Your Pet’s Dirty Little Secret, as Exposed and Discussed by a Des Moines Vet

Why is my dog eating poop?

by: Dr. Nancy Peterson, Ingersoll Animal Hospital

 

Has your dog ever come racing in from outside and greeted you with a wiggle and a great “hi breath”? You think, ‘wait, what is that smell?’ Is that poop breath? Or they come wandering in with that innocent look and a pile of cat litter on their nose? The family secret is out, you have a poop eater!!!! Why is that? Why does my dog eat poop? Are you not feeding them enough, are you not feeding them the right thing? Rest assured you are not the only one with these questions!

Many people wonder if poop eating means your dog is lacking something in his diet or not getting enough to eat. According to a study presented by Dr. Benjamin Hart at the 2012 ACVB/AVSAB Animal Behavior Symposium Hart’s study found that this wasn’t true. In their survey-based study of 1548 dogs where the researchers compared poop eaters with non-poop eaters, they found that diet was not an important factor. However, they did find that the size of the household was.

Why does my dog eat poop?

  • The more dogs you have the more likely you will have poop eaters. 19% of poop eaters live in single dog homes while 24% lived in 2 dog homes and 30% lived in 3 dog homes.
  • 85% ate the feces of other dogs, meaning the more dogs the more access to poop from other dogs.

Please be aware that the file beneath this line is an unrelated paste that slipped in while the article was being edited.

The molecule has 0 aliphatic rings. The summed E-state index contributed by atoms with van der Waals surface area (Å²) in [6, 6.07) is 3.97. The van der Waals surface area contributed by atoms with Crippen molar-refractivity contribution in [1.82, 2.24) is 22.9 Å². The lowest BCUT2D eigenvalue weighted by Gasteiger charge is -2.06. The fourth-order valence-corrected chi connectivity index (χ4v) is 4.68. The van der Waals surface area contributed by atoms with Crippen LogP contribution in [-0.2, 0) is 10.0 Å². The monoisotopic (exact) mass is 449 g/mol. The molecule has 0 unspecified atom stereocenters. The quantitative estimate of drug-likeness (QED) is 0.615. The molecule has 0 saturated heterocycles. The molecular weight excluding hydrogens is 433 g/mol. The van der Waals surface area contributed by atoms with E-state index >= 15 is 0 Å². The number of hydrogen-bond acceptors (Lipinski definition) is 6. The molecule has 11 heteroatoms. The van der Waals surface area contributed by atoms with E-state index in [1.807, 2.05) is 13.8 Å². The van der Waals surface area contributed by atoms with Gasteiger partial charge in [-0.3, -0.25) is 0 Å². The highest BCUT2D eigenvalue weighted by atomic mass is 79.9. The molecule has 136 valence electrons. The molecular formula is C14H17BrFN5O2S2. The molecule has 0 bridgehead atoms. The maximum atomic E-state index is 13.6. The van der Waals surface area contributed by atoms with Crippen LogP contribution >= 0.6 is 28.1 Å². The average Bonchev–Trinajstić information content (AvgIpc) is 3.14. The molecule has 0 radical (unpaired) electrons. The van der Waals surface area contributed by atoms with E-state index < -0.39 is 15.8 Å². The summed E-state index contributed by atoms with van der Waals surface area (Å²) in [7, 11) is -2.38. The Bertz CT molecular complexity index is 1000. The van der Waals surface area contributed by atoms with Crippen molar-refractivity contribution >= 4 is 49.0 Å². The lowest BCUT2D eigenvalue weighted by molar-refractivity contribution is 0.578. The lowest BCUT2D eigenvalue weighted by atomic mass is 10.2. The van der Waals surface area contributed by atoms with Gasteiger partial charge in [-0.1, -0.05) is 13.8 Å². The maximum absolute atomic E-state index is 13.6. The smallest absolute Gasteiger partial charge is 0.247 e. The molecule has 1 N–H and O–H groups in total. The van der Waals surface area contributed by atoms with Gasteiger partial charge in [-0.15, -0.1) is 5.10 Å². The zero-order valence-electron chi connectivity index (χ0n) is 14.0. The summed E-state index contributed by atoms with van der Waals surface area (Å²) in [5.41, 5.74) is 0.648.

• It is felt that feces or poop eating developed over 10,000 years ago when dogs starting hanging out close to humans and scavenged off our trash and became our best friends and 1st garbage recyclers.
  • This is demonstrated in the current wild dog model worldwide the “village dog”. Most feral dogs live close to villages near people and make their living by stealing food, human leftovers and feces or poop of all kinds. Dogs that are tame enough to hang out near humans and human dumpsites and are willing to eat anything with nutritional value survive the best.
  • Many of our pampered well fed pets still display scavenging behavior- getting into garbage, stealing food and counter surfing.
  • Hart found that the best predictors of poop eating was whether or not the dog was a greedy eater. 52% of the stool eaters in his study stole food off tables. Only 27% of non-poop eaters showed this lack of impulse control.
  • Even though dogs in Hart’s study were greedy, they were still picky enough to go primarily for the fresh stuff. 75% of dogs ate poop that had been around for only 24 hours and 92% only ate poop within 1-2 days.

What to do if you have a poop eater?

Hart’s study showed that aversion training- adding bad tasting things to the stool, was not very effective. 12 commercial products were tested and the most effective only worked 2% of the time and many did not work at all. Aversion or punishment training; yelling “leave it”, electric collars, or lacing it with chili peppers, wasn’t effective either.

A more successful, but inconvenient solution is to just deny access to the delicacy by cleaning it up ASAP. Work on being proactive instead of reactively punishing your pet. Practice calling him to you and give him a reward for coming and staying while you go up and scoop the poop. If you are still working on a good recall keep him on leash to make this more effective.

Learn more about your pet’s dirty habit.